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Man Scheduled to Donate a Kidney Is Slain

Friends of the victim -- including the one who was supposed to receive the organ -- plead for the public's help in finding his killer.

June 14, 2003|Jill Leovy | Times Staff Writer

It shouldn't have ended that way, say the friends of Jonathan Merino Escalante -- not for a friend like that.

Escalante, 25, of Arleta was slain Sunday in a robbery in the Mid-City area, just as he was preparing to be a possible kidney donor to a childhood friend. On Friday, Aristides Cerna, 25, who said he suffers from a lifelong kidney ailment, pleaded for the public's help in finding the killer.

"I lost a friend," said Cerna, who will now receive a kidney from his younger sister. "It's one thing when it's a natural death. But this -- a friend who wanted to help me like this -- it's just impossible to think that another person could do this."

Police said Escalante was sitting in a car talking with a friend after 2 a.m. Sunday in the 3000 block of West 12th Street when a light-skinned man with blond streaks in his hair and wearing a shiny yellow nylon jacket brandished a gun and robbed him.

The suspect then went to the passenger side of the car and tried to rob Escalante's companion, said Wilshire Division Det. Tom Murrell of the Los Angeles Police Department. She screamed, and when Escalante tried to come to her aid, the robber shot him, Murrell said.

The man escaped in a light-blue late-1980s Chevrolet Suburban.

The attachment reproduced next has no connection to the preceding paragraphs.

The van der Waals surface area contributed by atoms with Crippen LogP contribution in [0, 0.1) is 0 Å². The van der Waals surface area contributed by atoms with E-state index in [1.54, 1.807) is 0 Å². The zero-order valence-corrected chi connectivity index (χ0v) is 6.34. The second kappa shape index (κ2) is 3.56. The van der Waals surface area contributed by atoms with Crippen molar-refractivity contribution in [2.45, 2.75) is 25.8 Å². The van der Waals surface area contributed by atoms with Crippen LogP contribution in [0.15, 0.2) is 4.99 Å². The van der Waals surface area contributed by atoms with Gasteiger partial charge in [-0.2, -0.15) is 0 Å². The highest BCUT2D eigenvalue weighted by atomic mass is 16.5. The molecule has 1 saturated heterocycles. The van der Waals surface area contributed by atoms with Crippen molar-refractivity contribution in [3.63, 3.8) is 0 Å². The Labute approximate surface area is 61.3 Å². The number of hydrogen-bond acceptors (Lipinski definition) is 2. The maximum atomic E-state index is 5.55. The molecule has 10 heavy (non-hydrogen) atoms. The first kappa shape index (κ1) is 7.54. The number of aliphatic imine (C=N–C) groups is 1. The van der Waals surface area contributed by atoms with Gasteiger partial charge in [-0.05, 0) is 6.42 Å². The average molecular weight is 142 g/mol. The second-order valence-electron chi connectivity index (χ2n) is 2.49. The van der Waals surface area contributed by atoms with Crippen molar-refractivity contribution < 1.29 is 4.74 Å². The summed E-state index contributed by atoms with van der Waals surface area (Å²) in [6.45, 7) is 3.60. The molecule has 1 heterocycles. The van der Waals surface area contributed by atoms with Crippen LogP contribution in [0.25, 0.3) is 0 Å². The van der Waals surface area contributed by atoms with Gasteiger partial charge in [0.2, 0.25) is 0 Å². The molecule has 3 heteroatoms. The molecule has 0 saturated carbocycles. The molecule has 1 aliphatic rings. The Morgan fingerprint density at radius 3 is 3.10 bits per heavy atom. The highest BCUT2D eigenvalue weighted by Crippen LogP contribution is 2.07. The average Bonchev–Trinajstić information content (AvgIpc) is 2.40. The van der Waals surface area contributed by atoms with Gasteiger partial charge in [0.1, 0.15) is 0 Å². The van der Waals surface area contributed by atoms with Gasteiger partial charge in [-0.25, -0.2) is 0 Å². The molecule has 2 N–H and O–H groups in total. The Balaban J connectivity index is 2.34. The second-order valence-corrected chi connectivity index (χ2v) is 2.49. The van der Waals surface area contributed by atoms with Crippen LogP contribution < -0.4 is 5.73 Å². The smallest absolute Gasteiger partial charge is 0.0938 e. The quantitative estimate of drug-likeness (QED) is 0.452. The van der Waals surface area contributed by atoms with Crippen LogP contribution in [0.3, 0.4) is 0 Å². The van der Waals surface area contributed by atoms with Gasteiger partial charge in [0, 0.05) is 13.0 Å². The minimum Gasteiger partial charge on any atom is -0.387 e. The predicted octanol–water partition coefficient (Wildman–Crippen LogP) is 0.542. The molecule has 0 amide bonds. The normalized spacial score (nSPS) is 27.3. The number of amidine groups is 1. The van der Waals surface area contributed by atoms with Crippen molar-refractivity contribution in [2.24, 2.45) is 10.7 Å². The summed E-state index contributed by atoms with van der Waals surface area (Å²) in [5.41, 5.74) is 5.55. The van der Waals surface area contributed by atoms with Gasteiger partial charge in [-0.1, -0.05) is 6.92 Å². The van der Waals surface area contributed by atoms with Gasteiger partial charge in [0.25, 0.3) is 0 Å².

Cerna was among Escalante's friends who gathered at a news conference in Los Angeles on Friday to plead for help in finding his killer.

They stood grimly before the cameras -- half a dozen young men, all from the town of Berlin, El Salvador -- childhood buddies who had played soccer together and supported each other through the trials of immigrating and starting new lives in the U.S. For years they had stayed in touch, calling long distance and visiting when they could -- more like brothers, they said, than friends.

"You don't know how much we miss him," said Gilmer Ramirez, 25, of Dallas.

Although the men had immigrated in small groups to different parts of the country, Escalante was always trying to make sure the bonds stayed strong, his friends said. And when one of their number fell gravely ill, it was Escalante who stepped in, offering to donate a kidney to Cerna.

Cerna said his kidney ailment, which requires him to get dialysis nightly, had recently taken a turn for the worse. He was suffering infections and growing steadily sicker.

"Think of the heart he had," said Jorge Bonilla, 23, who drove from Houston for the news conference. "He just had to help his friend."

Police said Escalante died at Cedars-Sinai Medical Center. Murrell said miscommunication may have prevented doctors from removing the kidney.

Blanca Merino, Escalante's mother, said she arrived at the hospital about 9 p.m Sunday, and waited there until 2 a.m., trying to get officials to pay attention to her request that her son's organs be donated.

Cedars officials said patientprivacy laws prohibited them from commenting on the matter. "I certainly would want to communicate this to someone," said hospital spokeswoman Leslie Porras. "We would want to know more about it."

Officials with the Los Angeles County coroner's office said they could not comment on the specifics of the case, but said that, in general, many factors can complicate organ donation in cases of homicide. These include the swiftness of death, the need to preserve the body for investigation and possible injury to needed organs.

Escalante died quickly. He was pronounced dead about 45 minutes from the time he was shot in the abdomen.

Police are asking anyone with information about the suspect or the vehicle to call (213) 473-0400, or (213) 485-4022 after hours.

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